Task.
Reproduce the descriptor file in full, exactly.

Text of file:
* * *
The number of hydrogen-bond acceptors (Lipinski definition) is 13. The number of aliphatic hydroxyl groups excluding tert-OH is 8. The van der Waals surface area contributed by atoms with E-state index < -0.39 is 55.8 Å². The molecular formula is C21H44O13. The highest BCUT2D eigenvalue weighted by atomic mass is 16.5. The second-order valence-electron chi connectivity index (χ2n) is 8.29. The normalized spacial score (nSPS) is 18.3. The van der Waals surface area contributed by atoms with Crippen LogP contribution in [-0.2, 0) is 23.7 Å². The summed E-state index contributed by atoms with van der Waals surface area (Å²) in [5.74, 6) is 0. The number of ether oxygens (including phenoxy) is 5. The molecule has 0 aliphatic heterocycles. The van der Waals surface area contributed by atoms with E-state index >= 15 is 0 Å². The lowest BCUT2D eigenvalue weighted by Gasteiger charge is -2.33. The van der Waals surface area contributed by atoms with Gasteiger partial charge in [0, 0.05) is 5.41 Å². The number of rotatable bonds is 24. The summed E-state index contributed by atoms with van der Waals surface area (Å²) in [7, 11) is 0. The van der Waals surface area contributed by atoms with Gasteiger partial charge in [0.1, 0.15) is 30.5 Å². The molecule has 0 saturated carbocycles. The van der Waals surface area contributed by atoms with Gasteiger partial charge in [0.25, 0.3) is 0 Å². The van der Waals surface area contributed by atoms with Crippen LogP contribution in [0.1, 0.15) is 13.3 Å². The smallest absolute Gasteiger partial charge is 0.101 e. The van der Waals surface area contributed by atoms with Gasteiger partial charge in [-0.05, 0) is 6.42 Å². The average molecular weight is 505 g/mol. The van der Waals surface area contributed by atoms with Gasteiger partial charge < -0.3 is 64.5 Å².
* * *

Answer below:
The number of hydrogen-bond acceptors (Lipinski definition) is 13. The number of aliphatic hydroxyl groups excluding tert-OH is 8. The van der Waals surface area contributed by atoms with E-state index < -0.39 is 55.8 Å². The molecular formula is C21H44O13. The highest BCUT2D eigenvalue weighted by atomic mass is 16.5. The second-order valence-electron chi connectivity index (χ2n) is 8.29. The normalized spacial score (nSPS) is 18.3. The van der Waals surface area contributed by atoms with Crippen LogP contribution in [-0.2, 0) is 23.7 Å². The summed E-state index contributed by atoms with van der Waals surface area (Å²) in [5.74, 6) is 0. The number of ether oxygens (including phenoxy) is 5. The molecule has 0 aliphatic heterocycles. The van der Waals surface area contributed by atoms with E-state index >= 15 is 0 Å². The lowest BCUT2D eigenvalue weighted by Gasteiger charge is -2.33. The van der Waals surface area contributed by atoms with Gasteiger partial charge in [0, 0.05) is 5.41 Å². The number of rotatable bonds is 24. The summed E-state index contributed by atoms with van der Waals surface area (Å²) in [7, 11) is 0. The van der Waals surface area contributed by atoms with Gasteiger partial charge in [0.1, 0.15) is 30.5 Å². The molecule has 0 saturated carbocycles. The van der Waals surface area contributed by atoms with Gasteiger partial charge in [0.25, 0.3) is 0 Å². The van der Waals surface area contributed by atoms with Crippen LogP contribution in [0.1, 0.15) is 13.3 Å². The smallest absolute Gasteiger partial charge is 0.101 e. The van der Waals surface area contributed by atoms with Gasteiger partial charge in [-0.05, 0) is 6.42 Å². The average molecular weight is 505 g/mol. The van der Waals surface area contributed by atoms with Gasteiger partial charge < -0.3 is 64.5 Å².